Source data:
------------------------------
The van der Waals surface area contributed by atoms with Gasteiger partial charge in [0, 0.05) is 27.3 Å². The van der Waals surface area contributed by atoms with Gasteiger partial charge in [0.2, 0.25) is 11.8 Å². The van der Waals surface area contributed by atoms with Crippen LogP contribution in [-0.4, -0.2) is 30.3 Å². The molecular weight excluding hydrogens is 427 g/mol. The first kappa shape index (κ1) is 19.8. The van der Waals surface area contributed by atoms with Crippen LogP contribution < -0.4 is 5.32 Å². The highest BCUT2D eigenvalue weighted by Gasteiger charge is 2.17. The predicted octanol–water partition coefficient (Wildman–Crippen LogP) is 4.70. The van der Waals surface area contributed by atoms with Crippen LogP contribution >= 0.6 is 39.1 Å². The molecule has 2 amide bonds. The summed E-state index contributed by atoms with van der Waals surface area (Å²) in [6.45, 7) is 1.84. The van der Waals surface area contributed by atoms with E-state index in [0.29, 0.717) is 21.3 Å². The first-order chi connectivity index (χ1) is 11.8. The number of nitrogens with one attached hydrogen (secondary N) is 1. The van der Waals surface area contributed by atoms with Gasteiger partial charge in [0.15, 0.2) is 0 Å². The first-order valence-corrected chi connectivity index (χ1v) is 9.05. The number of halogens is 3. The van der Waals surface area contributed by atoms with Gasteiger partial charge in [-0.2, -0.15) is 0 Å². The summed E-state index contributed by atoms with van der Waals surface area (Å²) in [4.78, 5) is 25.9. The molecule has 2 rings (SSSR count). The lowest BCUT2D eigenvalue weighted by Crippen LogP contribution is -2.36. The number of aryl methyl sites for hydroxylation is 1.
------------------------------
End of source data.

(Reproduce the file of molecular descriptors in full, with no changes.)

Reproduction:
The van der Waals surface area contributed by atoms with Gasteiger partial charge in [0, 0.05) is 27.3 Å². The van der Waals surface area contributed by atoms with Gasteiger partial charge in [0.2, 0.25) is 11.8 Å². The van der Waals surface area contributed by atoms with Crippen LogP contribution in [-0.4, -0.2) is 30.3 Å². The molecular weight excluding hydrogens is 427 g/mol. The first kappa shape index (κ1) is 19.8. The van der Waals surface area contributed by atoms with Crippen LogP contribution < -0.4 is 5.32 Å². The highest BCUT2D eigenvalue weighted by Gasteiger charge is 2.17. The predicted octanol–water partition coefficient (Wildman–Crippen LogP) is 4.70. The van der Waals surface area contributed by atoms with Crippen LogP contribution >= 0.6 is 39.1 Å². The molecule has 2 amide bonds. The summed E-state index contributed by atoms with van der Waals surface area (Å²) in [6.45, 7) is 1.84. The van der Waals surface area contributed by atoms with E-state index in [0.29, 0.717) is 21.3 Å². The first-order chi connectivity index (χ1) is 11.8. The number of nitrogens with one attached hydrogen (secondary N) is 1. The van der Waals surface area contributed by atoms with Gasteiger partial charge in [0.15, 0.2) is 0 Å². The first-order valence-corrected chi connectivity index (χ1v) is 9.05. The number of halogens is 3. The van der Waals surface area contributed by atoms with Gasteiger partial charge in [-0.2, -0.15) is 0 Å². The summed E-state index contributed by atoms with van der Waals surface area (Å²) in [4.78, 5) is 25.9. The molecule has 2 rings (SSSR count). The lowest BCUT2D eigenvalue weighted by Crippen LogP contribution is -2.36. The number of aryl methyl sites for hydroxylation is 1.